Tuesday, August 23, 2011

Just a Word: Friends Encounter Alzheimer's by Rose Lamatt

Leaving two grown kids and an inattentive husband, author Rose walked out of  her marriage and her agoraphobia to a life with a new roommate, golfer Carol Beinbrink. Life is good for the two friends, until a WORD comes into their life. That word is Alzheimer's. Carol is diagnosed with Just a Word--Alzheimer's. 

I found out about this Florida author on The Alzheimer's Reading Room when Bob DeMarco highly reviewed her book . The true story reads like a well-crafted novel as Rose and Carol wrestle with the inevitable stages of Alzheimer's, the stages of grief and the death of Carol.   

I have now the privilege of being a Facebook friend of Rose and she messaged me that the book would be depressing for me. Yes and no. Yes, it was depressing because this is a path that I need to go down with my husband. But NO, not depressing, because it is so well-written and I am cheering for the progress of Rose in stepping out of panic attacks she had in her earlier life. I cheer the bold caregiver and Alzheimer's advocate she becomes by the end of the book. Not depressing because I realize that I can go through this process also. Rose did. With God's help, blogging friends, church family and the Alzheimer's support group I can go through this stress and challenge.

Here are some quotes from the book and my comments following the quote:
  • We don't talk of it and keep an "up" feeling between us. p. 45 My husband and I are like that and to some degree we just continue to live each day as happy as we can.  (However, we have been able to be honest about this disease in the past months since attending Alzheimer's Association events together.)
  • I see her embarrassment when she stops mid sentence in conversation, not able to find the right word. (p. 57) Here is some dialogue I had with DH recently, not as serious as Rose and Carol:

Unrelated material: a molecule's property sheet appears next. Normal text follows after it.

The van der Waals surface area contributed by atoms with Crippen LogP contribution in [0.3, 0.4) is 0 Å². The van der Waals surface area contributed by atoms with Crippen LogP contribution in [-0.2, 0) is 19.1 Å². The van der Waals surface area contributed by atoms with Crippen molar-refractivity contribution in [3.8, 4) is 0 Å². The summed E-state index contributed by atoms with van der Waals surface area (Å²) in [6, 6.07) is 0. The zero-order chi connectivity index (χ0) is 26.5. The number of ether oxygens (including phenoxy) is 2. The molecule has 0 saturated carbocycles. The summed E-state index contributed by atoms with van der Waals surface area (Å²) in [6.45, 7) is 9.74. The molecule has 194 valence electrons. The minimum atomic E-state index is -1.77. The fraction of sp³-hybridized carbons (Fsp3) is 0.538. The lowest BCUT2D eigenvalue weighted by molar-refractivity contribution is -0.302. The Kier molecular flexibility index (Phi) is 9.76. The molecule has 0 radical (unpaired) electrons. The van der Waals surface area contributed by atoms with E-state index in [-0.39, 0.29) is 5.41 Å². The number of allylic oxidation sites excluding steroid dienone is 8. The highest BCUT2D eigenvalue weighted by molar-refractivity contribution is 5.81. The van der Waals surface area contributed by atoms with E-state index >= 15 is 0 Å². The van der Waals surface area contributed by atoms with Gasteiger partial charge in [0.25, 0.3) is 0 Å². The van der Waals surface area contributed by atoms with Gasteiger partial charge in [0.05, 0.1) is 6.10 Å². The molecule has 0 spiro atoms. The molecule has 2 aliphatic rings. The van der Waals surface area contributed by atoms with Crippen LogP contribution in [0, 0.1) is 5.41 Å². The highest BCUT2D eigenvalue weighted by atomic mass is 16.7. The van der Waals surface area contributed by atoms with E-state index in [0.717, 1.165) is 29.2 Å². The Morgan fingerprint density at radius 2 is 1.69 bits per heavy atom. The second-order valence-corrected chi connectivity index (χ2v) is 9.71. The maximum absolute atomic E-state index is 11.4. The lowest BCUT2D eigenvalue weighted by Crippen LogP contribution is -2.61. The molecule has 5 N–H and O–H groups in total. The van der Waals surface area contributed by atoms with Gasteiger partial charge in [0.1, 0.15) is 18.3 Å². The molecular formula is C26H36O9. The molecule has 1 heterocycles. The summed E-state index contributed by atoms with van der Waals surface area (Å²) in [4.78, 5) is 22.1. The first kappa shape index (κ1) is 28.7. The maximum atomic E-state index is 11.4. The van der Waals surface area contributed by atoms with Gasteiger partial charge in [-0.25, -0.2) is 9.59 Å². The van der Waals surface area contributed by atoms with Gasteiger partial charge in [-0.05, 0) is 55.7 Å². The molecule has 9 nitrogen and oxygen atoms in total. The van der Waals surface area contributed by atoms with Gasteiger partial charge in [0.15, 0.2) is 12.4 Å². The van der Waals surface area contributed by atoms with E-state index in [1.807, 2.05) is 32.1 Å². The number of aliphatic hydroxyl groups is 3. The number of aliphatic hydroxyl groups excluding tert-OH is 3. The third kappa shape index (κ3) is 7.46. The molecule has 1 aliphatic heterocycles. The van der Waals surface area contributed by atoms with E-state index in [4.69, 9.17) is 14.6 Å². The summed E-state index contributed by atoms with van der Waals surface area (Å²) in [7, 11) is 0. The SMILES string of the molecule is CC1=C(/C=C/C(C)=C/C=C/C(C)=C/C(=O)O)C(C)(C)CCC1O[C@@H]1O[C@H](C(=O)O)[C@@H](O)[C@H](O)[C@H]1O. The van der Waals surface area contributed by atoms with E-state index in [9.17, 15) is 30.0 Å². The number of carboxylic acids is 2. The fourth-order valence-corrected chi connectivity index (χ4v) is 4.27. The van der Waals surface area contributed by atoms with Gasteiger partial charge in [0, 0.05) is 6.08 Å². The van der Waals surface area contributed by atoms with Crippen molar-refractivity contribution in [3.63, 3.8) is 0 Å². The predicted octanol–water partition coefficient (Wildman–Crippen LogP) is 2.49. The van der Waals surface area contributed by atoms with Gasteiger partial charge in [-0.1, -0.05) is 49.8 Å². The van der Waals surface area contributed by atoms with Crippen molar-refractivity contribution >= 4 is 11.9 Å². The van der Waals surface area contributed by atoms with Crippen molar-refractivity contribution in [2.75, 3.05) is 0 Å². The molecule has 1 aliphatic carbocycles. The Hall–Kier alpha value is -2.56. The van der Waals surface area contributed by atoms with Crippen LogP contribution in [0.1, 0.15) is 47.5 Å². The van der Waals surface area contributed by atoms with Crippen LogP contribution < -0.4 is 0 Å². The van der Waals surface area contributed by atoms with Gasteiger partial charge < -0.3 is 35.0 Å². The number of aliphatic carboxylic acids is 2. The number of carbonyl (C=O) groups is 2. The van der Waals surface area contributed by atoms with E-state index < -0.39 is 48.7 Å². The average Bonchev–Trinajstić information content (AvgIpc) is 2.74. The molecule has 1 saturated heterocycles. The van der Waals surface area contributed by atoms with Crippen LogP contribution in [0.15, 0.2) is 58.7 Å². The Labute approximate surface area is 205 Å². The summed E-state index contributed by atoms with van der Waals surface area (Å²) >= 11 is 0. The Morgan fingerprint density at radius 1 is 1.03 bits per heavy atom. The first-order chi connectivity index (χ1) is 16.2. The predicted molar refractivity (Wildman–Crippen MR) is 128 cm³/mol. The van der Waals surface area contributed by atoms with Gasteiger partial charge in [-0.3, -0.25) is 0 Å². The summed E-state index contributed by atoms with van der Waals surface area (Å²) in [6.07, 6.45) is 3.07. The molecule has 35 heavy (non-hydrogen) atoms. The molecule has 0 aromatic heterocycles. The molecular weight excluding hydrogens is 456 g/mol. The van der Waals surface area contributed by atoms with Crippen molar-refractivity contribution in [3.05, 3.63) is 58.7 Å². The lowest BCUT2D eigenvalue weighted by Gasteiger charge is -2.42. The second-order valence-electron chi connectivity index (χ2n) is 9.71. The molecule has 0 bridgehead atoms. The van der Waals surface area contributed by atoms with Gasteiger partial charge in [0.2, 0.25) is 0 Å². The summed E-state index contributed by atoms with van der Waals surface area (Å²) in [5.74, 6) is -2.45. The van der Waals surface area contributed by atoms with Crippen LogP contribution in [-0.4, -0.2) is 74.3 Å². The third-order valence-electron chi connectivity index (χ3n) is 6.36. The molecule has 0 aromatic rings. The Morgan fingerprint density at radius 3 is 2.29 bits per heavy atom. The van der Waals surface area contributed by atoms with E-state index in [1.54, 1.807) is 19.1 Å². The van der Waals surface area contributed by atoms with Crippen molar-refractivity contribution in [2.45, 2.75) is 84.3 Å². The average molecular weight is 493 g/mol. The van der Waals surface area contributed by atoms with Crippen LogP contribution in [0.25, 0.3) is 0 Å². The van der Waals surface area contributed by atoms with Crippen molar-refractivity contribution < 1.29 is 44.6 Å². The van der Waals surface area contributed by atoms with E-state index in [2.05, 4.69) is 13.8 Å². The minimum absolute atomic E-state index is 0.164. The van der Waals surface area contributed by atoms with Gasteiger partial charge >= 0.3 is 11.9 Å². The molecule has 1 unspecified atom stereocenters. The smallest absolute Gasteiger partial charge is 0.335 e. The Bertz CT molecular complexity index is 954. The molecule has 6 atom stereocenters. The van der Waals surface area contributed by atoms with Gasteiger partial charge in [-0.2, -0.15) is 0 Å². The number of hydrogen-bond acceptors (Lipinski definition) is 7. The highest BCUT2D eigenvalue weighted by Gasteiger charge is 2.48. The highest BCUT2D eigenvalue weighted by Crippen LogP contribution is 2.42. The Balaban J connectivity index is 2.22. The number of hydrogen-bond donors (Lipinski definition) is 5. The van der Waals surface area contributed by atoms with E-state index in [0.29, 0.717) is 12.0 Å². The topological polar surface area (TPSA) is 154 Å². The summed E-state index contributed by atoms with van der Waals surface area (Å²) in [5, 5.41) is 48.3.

I forgot a document at home and DH says,
"Lady, you take the cake and I'm the one with the . . . What is it?"
Me:  "Short-term memory." We go back home to get the document.
DH: "I will give you one more chance. . . . [To our dog] What are
we going to do with mama's memory?"
  • Next to a chair I place my hands on her shoulders and set her down, then sing, "Oh, we ain't got a barrel of money." (p. 105) I have mentioned before on this blog that this song, "Side by Side", is also our song--it's so upbeat and really anyone with a chronic illness needs a loved one to be by their side.
  • I like how Rose quotes the saying, "It's much better to give than to receive." (p. 140)  More than a saying it is from Acts 20:35. 
Rose cared for her friend for fourteen years. In the process she really finds herself and she writes,
Being with someone who is dying of Alzheimer's, especially because the disease takes so long, watching the decline is a gift. We watch the person 'undo' their life at a slow rate. We may hate watching it, but in the end, I was happy to go through Carol's Alzheimer's Journey to death. It brought me closer to God than I'd ever been before. (pp. 176, 177) 
Rose, thank you for the realistic
and inspirational story that you weave.

Thanks that you continue to help Alzheimer's patients and their caregivers now as you volunteer and work in an assisted living facilities. Just A Word  is not depressing--it is hopeful as it ends.


  1. This is such a good post and description of Rose's book. You've shown good comparisons in your own journey.

    14 years.....goodness, this was a long time that she was a caretaker. How wonderful for her that the journey through Alzheimer's and death brought her closer to God.....Amen....

  2. Thanks for that. I didn't understand who Carol was in relation to Rose, before. I wasn't sure if they were girlfriends, friends or related. Panic attacks are terrible, and often hereditary. I had them in my 20s and now both my son and daughter have suffered a few of them, but at least I am able to tell them it will be OK and will eventually go away.